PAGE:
Introduction: Ferrari Arduino RC Car

This is an instructable which is designed to teach you how to make a car drive by its self without a remote using a step by step guide. This is a really simple and great project designed for your enjoyment.

Step 1: Get an RC Car and Tools

Find an RC car. This can be any size and shape.

You will not need the remote during this process so leave that out.

This car will need batteries in the car to make the` project work so make sure the car has a place to put the batteries.

Get all the tools needed including screw drivers, side cutters, soldering iron, solder,

Step 2: Pulling the Car Apart.

This step requires you to disassemble your car by unscrewing the chassis and pulling it off. This will enable you to get inside the car and access the circuit board.

Step 3: Remove the Antenna

Using a screwdriver, remove the screws holding the antenna. This is removed as will no longer have any use for the project.

Step 4: Temporarily Remove the Printed Circuit Board (PCB)

Using a small screw driver, temporarily remove the PCB and flip it over to mull out unwanted wires. To do this, you may find it easier to screw the PCB back in after you have flipped it. this will keep the board stable while you fiddle around with it.

Step 5: Solder Sucking Excess Solder.

Using the 'ground wire' that connects to the motor of your vehicle, turn on the car at the base and carefully touch each little metal sprig and find out which little sprig makes the car go forwards, backwards, left and right. Then, using a permanent marker, mark these sprigs as these will be where your new wires will go.

Fore the marked sprigs, using a soldering iron and a solder sucker, heat up any excess solder that may have been on the PCB previously. Once the solder is melted from the iron, use a solder sucker to get rid of the solder. This will make it a lot easier to connect new wires to the PCB.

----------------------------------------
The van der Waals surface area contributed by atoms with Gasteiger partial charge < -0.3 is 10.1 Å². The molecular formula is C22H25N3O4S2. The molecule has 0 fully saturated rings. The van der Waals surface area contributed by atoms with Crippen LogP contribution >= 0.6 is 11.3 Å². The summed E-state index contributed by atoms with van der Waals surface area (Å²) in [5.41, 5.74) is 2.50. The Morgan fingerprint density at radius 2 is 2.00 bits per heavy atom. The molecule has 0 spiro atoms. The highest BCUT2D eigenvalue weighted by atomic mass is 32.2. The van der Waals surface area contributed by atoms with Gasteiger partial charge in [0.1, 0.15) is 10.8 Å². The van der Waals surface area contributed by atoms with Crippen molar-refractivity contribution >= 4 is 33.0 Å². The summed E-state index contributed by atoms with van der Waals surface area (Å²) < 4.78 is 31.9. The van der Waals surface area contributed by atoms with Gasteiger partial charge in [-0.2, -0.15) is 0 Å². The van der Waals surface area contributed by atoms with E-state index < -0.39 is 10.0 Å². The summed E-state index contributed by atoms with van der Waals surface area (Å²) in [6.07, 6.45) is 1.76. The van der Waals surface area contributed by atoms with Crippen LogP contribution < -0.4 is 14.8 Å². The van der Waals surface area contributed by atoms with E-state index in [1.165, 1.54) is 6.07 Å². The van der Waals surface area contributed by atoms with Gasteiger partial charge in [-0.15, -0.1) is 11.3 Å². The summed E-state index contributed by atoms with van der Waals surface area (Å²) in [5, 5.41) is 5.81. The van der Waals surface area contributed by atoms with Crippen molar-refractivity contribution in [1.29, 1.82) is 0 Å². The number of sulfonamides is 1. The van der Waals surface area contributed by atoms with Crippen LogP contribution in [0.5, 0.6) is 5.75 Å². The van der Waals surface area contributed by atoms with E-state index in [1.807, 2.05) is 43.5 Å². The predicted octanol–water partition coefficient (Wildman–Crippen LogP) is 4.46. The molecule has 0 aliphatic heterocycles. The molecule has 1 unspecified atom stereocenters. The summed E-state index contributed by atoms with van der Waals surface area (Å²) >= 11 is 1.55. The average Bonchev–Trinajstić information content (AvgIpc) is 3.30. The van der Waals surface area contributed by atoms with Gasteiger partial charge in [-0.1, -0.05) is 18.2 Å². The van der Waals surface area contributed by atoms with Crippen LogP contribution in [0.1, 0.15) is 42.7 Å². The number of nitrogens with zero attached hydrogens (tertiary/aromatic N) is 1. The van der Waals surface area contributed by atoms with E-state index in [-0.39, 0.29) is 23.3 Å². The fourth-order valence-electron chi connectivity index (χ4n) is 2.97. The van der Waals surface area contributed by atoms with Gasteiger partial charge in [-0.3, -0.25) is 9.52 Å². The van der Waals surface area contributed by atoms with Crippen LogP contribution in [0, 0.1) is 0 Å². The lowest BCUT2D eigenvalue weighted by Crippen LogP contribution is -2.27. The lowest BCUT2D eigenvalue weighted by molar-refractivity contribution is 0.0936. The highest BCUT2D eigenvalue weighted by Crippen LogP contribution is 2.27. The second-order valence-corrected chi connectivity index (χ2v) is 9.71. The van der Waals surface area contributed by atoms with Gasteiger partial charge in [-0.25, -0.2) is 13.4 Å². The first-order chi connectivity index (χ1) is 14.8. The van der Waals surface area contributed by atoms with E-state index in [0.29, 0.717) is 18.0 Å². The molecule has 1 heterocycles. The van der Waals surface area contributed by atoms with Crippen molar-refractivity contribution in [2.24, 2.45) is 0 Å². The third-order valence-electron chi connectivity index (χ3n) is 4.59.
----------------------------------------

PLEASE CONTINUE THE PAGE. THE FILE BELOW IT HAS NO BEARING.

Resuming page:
Step 6: Connecting New Wires and Reassembling the Car.

Using rubber coated fine wire, create a line of four wires approximately the length of the car.

Then, using side cutters or even fingernails if they are long enough, slide off 1 cm of rubber from around the wire on either end of the coated wire.

Then using four resistors (shown in second photo), connect them to the same end of each wire using solder. However it is important to put heat shrink around the wire, then join the wires, then once this is done, heat the heat shrink over the join so no wire is seen.

Then attach one side of the ends to the circuit board where it was marked.

After that, put the chassis back on the car making sure the wires are through the hole and screw the chassis back on.

Step 7: Insert Hole in Rear of Car.

Using a drill, drill a hole in the rear of the car so it is big enough for four wires. This is where the wires will go through.

Step 8: Attach the Arduino to the Car.

Using a hot glue gun, rubber bands or tie wires, attach the arduino to the roof of your car. This will not have to come off so you can make it as permanent as you wish. This can be put anywhere you want as long as it is open and you can easily access all the parts of the arduino.

Step 9: Connect the 9V Battery to the Car.

Connect the 9V battery to the car as this will power the arduino. This can be fitted using hot glue, rubber bands etc. once attached, put the cable from the battery pack and insert it into the arduino hole.

Step 10: Get the Car Working.

This step requires you to upload the 'car test' from the link below and put it onto the arduino using a cord going from your computer to the arduino. Once this is uploaded, take the programing cable out of the arduino, turn on the car batteries and the battery pack batteries, and your car should start running immediately. The car should run in a figure-of-eight formation. To make the car do something different (like drive round a table) then alter the numbers for forward, left and right to the amount of time you want.


Step 11: